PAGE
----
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19.1.2004 who was the friend of her grand father and a landlord. PW42 denied having authorized A1 to use his mobile phone-9880005999 alleged to have seized as MO.32. According to prosecution MO.31 and MO.32 mobile phones and a Prajavani paper dated;17.1.2004 as per Ex.P56 seized from the possession of A1 under the mahazar Ex.P55 in the presence of PW20. On going through the cross examination of PW20 it is seen that he has acted as witness in the cases filed by the CCB on earlier occasion. PW20 admits the contents of Ex.D12 and stated that after he went to puttur he was called by the CCB Police, Bangalore to act as pancha. Looking to the admission made by PW20 the contention of the accused that he is a police stock witness and having interest in the proceedings appears to be probable. There is no reason as to why PW68 not collected the local panchas. It is not the case of the prosecution that the local people refused to act as panchas nor there was dearth for panchas in the local area. Looking to the evidence of PW20 and PW68, the evidence of PW42 that he and PW40 handed over the mobile phones to the police held to be probable. Therefore it shall have to be

59

S.C. NO. 489/2004

stated that the prosecution has failed to prove the seizure of MO.31 and MO32 from the possession of A1 on 16.3.2004 under Ex.P55. Ex.P56 is a daily news paper and the contents do not carry presumptive value. It is seen from Ex.P56 A1, A2 and PW16 Harikode participated in the inaugural function of 'Ursu Samyuktha Paksha'. Mere participating in a political party function A1 and A2 cannot be connected for conspiracy. Therefore Ex.P56 cannot be a circumstance to connect A1 in criminal conspiracy. The evidence of PW29 and PW30 disclose that the deceased Chitralekha was the registered consumer of Mobile No's 9845008687, 56707687 and PW1 Hema Mandanna is the registered consumer of Mobile no.5670911. It is significant to note that the accused have not disputed the ownership of these mobiles and call details.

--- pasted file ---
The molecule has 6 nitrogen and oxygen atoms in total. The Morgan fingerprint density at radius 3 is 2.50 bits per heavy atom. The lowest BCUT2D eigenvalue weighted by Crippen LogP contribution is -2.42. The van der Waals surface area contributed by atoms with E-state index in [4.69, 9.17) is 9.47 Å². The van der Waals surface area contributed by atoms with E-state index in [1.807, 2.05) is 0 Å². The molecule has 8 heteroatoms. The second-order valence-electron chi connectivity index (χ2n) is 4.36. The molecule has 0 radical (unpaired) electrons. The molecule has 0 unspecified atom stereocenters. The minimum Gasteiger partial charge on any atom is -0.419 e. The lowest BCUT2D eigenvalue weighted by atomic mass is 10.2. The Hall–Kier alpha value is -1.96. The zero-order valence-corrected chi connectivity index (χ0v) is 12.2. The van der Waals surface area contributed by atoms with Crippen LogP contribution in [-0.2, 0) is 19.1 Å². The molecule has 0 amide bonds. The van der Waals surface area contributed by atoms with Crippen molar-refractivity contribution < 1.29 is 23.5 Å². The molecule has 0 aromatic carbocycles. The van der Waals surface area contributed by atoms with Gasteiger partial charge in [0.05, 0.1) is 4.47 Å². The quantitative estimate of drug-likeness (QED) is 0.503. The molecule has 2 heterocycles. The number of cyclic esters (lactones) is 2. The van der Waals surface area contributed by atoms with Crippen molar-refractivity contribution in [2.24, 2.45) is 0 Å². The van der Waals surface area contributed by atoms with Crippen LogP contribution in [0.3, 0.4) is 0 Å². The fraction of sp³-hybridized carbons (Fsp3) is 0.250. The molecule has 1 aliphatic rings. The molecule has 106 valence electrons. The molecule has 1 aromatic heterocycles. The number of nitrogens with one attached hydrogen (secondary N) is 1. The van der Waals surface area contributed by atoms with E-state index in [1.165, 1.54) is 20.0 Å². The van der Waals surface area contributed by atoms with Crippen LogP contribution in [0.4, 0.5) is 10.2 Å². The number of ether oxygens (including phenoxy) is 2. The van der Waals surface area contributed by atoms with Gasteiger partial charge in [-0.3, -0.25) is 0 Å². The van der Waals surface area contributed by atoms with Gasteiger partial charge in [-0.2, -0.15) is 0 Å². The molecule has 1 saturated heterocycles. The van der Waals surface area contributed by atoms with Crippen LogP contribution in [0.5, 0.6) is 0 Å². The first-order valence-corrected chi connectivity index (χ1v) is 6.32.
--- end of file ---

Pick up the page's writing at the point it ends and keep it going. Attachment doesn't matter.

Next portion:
25. It is contended by the prosecution that MO.33,

MO.34, Ex.P98 and Ex.P99 were seized at the instance of A2 under the mahazar Ex.97 in the presence of PW37. PW68 is the IO speaks about the seizure of MO.33, 34, Ex.P98 and Ex.P99 on the voluntary information of A2 under the

60

S.C. NO. 489/2004